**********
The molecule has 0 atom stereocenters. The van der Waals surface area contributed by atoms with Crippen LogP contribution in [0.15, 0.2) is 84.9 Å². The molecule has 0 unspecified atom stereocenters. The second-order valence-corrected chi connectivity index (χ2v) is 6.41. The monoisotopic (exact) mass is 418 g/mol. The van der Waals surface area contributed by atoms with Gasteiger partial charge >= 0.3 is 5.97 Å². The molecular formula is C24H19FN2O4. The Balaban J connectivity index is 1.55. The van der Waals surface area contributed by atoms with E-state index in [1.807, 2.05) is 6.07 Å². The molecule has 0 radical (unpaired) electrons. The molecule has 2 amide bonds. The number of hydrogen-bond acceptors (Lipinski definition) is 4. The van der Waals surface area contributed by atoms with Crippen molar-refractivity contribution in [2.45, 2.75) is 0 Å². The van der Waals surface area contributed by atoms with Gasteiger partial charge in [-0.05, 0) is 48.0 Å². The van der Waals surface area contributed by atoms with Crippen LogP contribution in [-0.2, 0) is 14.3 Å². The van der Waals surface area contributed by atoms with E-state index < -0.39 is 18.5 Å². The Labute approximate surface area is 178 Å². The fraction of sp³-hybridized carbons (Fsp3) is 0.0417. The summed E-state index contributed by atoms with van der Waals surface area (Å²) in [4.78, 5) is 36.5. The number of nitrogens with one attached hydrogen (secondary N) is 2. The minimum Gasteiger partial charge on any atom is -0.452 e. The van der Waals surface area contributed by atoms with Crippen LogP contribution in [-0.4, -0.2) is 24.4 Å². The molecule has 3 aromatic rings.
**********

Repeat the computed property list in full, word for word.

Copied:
The molecule has 0 atom stereocenters. The van der Waals surface area contributed by atoms with Crippen LogP contribution in [0.15, 0.2) is 84.9 Å². The molecule has 0 unspecified atom stereocenters. The second-order valence-corrected chi connectivity index (χ2v) is 6.41. The monoisotopic (exact) mass is 418 g/mol. The van der Waals surface area contributed by atoms with Gasteiger partial charge >= 0.3 is 5.97 Å². The molecular formula is C24H19FN2O4. The Balaban J connectivity index is 1.55. The van der Waals surface area contributed by atoms with E-state index in [1.807, 2.05) is 6.07 Å². The molecule has 0 radical (unpaired) electrons. The molecule has 2 amide bonds. The number of hydrogen-bond acceptors (Lipinski definition) is 4. The van der Waals surface area contributed by atoms with Crippen molar-refractivity contribution in [2.45, 2.75) is 0 Å². The van der Waals surface area contributed by atoms with Gasteiger partial charge in [-0.05, 0) is 48.0 Å². The van der Waals surface area contributed by atoms with Crippen LogP contribution in [-0.2, 0) is 14.3 Å². The van der Waals surface area contributed by atoms with E-state index < -0.39 is 18.5 Å². The Labute approximate surface area is 178 Å². The fraction of sp³-hybridized carbons (Fsp3) is 0.0417. The summed E-state index contributed by atoms with van der Waals surface area (Å²) in [4.78, 5) is 36.5. The number of nitrogens with one attached hydrogen (secondary N) is 2. The minimum Gasteiger partial charge on any atom is -0.452 e. The van der Waals surface area contributed by atoms with Crippen LogP contribution in [-0.4, -0.2) is 24.4 Å². The molecule has 3 aromatic rings.